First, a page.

Since 1929, it’s stood watch from Gifford Pinchot’s Sawtooth Ridge. Now it needs saving

The High Rock Lookout displays the effects of years of wear and tear.
The High Rock Lookout displays the effects of years of wear and tear. courtesy

A major effort is underway to save the historic High Rock Lookout from the unrelenting ravages of time.

Located deep in the heart of the Gifford Pinchot National Forest, the High Rock Lookout is considered an iconic surviving example of the fire lookouts that once dotted the sprawling landscape of Southwest Washington’s greatest forest. Over the years though, the wear and tear of weather and public use have taken an extreme toll on the structure. In recent years, vandalism has also become a nagging problem working against the longevity of the historic structure.

The “Save the Rock” High Rock Lookout restoration project, spearheaded by the White Pass Country Historical Society, hopes to reverse those trends and preserve the structure for enjoyment by future generations.

”We are working to get money together to fix that lookout. It is in sad shape,” said Martha Garoutte, from the White Pass Country Historical Society. “Most of the windows have been broken by vandals and at least two of the catwalk boards have been pulled up.”

The White Pass Country Historical Society, which is registered as a 501(c)3 organization, has started the daunting task of raising funds in order to pay for the extensive repair work. Not only will supplies need to be purchased, but they will also need to be hiked to the lookout, and wages will likely need to be paid for some skilled labor.

“We are the financial part of the program and coordinating it with the Forest Service because the Forest Service, as a government agency, cannot accept donations from the public,” explained Garoutte.

The High Rock Lookout was built in 1929 and is located 5,685 feet at the crest of Sawtooth Ridge, which acts as the watershed divide for the Cowlitz and Nisqually river watersheds within the Gifford Pinchot National Forest. The trailhead can be accessed off of Skate Creek Road from either Packwood or Ashford and has proven to be a popular hiking destination largely thanks to the incredible 360-degree views found at the lookout.

High Rock Lookout was once part of an extensive network of fire lookouts built and staffed on Forest Services lands. It was determined to be eligible for the National Register of Historic Places in 1997, and its last officially sanctioned use was in 2003 when Lawrence “Bud” Panco “retired” after 17 seasons serving as the volunteer fire observer at High Rock. Panco was also a founding member of the White Pass Country Historical Society.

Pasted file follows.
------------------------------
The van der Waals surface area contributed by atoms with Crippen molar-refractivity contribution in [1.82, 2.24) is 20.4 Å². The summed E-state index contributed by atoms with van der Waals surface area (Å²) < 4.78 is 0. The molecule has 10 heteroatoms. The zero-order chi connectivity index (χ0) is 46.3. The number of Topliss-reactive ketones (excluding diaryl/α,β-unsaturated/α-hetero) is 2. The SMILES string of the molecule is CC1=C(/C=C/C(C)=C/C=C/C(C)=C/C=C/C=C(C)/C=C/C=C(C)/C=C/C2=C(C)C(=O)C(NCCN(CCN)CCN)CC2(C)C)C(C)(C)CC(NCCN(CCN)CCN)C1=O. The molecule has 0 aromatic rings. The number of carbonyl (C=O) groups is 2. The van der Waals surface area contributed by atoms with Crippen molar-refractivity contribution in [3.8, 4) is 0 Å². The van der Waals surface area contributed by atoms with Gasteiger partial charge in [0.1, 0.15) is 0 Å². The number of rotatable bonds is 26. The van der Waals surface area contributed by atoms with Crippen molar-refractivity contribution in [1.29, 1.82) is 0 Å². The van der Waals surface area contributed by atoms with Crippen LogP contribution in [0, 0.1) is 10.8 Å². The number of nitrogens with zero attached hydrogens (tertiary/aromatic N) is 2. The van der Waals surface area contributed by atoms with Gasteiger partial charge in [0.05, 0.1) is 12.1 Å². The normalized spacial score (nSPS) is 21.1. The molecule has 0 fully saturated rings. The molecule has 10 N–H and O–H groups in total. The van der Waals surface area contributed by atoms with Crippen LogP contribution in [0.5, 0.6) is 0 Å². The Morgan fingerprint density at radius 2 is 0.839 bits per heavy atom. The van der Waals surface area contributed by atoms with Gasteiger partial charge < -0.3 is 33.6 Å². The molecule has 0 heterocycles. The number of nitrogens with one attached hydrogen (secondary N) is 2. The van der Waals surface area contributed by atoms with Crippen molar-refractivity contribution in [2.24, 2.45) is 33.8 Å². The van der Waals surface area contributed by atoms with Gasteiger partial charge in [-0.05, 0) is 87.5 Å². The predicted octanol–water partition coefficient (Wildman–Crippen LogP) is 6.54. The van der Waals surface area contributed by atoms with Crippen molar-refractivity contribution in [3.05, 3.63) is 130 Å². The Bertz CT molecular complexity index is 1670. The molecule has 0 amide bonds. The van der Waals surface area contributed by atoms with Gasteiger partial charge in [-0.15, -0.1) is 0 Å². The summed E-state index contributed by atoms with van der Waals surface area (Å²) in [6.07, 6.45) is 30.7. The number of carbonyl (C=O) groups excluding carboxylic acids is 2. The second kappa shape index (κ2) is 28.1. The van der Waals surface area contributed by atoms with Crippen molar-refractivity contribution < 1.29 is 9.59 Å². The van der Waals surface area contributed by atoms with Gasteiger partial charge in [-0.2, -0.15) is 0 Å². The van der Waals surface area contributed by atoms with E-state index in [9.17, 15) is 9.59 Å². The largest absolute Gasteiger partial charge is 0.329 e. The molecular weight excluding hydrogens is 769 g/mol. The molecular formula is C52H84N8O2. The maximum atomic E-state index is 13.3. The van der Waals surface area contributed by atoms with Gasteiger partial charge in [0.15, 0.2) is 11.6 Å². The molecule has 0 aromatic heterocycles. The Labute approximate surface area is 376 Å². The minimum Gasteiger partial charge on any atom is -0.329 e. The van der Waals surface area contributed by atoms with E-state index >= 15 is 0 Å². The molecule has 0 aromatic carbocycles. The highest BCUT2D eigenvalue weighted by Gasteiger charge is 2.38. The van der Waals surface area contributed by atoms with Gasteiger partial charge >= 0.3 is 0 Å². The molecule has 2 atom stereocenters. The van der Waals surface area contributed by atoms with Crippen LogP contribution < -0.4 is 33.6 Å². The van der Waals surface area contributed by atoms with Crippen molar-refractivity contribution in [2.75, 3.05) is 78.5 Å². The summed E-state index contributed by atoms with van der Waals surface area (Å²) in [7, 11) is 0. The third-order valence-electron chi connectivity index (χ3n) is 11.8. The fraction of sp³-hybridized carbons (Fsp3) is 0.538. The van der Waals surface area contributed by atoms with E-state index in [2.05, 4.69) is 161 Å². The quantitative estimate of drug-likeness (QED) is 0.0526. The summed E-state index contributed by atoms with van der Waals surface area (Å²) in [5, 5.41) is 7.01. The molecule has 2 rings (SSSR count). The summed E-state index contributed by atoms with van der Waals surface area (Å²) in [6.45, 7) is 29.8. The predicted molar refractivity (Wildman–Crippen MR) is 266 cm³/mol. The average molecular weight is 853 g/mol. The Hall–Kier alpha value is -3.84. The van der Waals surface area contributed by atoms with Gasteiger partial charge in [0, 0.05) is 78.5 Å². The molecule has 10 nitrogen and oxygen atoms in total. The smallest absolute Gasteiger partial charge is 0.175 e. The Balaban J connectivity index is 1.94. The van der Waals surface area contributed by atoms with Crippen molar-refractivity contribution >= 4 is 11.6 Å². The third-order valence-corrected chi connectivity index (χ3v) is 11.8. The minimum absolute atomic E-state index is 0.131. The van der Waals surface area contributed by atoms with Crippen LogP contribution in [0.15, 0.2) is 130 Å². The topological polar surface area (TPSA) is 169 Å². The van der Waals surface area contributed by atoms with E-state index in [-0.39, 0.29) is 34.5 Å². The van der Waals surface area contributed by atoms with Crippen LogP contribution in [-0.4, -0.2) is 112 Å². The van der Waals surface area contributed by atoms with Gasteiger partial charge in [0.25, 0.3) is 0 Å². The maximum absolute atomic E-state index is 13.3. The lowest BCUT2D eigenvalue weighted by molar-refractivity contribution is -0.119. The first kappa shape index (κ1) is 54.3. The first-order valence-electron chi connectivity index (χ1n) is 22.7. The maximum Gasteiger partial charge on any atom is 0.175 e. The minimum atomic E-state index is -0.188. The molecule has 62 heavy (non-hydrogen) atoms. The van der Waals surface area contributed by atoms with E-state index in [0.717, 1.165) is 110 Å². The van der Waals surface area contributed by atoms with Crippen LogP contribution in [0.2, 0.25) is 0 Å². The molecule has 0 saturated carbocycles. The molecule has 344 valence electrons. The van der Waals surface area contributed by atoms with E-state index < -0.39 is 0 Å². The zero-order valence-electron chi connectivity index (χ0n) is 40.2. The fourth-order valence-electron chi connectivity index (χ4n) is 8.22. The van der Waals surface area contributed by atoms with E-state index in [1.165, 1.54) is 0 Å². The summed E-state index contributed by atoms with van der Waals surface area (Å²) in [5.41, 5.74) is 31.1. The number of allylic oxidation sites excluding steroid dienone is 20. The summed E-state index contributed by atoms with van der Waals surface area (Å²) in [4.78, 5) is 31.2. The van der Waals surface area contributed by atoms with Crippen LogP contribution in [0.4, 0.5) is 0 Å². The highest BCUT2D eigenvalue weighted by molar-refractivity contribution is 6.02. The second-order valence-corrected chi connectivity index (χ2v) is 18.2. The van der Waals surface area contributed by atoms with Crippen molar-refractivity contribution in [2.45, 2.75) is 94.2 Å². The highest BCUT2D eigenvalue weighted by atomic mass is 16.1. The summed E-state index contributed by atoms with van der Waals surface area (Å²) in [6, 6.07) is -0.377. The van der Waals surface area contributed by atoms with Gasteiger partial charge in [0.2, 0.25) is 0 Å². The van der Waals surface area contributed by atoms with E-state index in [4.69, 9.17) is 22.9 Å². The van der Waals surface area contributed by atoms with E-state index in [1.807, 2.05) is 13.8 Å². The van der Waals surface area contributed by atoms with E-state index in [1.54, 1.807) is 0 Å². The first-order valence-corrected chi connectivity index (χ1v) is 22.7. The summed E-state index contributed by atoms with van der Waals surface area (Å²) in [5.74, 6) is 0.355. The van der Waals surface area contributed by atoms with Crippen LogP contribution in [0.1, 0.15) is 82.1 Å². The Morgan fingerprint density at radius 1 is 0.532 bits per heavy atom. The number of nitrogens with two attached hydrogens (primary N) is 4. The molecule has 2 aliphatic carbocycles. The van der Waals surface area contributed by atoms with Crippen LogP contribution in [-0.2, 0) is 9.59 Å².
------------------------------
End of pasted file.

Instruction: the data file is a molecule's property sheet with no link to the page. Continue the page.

A press release from the White Pass Country Historical Society noted that the long-term goal of the restoration project is to bring the lookout back to its original condition so that it may be staffed by volunteers during the summer months when visitation typically peaks.

On Feb. 27, the historical society hosted a meeting at their museum in Packwood in order to rouse support for the project and begin the planning process for restoration and rehabilitation work. That meeting was attended by representatives of the Forest Service, the historical society, supporters from the local community and the Portland, Oregon-based Sand Mountain Society, a 501(c)3 non-profit volunteer organization specializing in fire lookout restoration. A release noted that Dean Durant, of the Lewis County Juvenile Program, was also in attendance. In past years, his juvenile work crews have helped with maintenance work at the lookout.

Janice Grose, president of the White Pass Country Historical Society, noted in the release that a PayPal account has been set up by the museum in order to collect funds for the “Save the Rock” project, and the historical society has received a small grant from the Washington Trust for Historic Preservation in order to conduct immediate emergency repairs. Additionally, the historical society has partnered with the Washington Chapter of the Forest Fire Lookout Association in an effort to obtain much needed grant and donation funding for the project.

The original plans for restoration at High Rock Lookout were drafted by the Sand Mountain Society in 2015. At that time, the lookout was considered to be on the verge of collapse, and the Sand Mountain Society took emergency measures in order to stabilize the structure. Sand Mountain Society President Don Allen has pledged to provide skills and expertise in the planning and execution of the lookout restoration going forward.

Donations can made online at www.PayPal.me/HighRockRestoration, or sent by mail to White Pass Country Historical Society, P.O. Box 958 Packwood, WA, 98361. Checks must be made payable to White Pass Country Historical Society.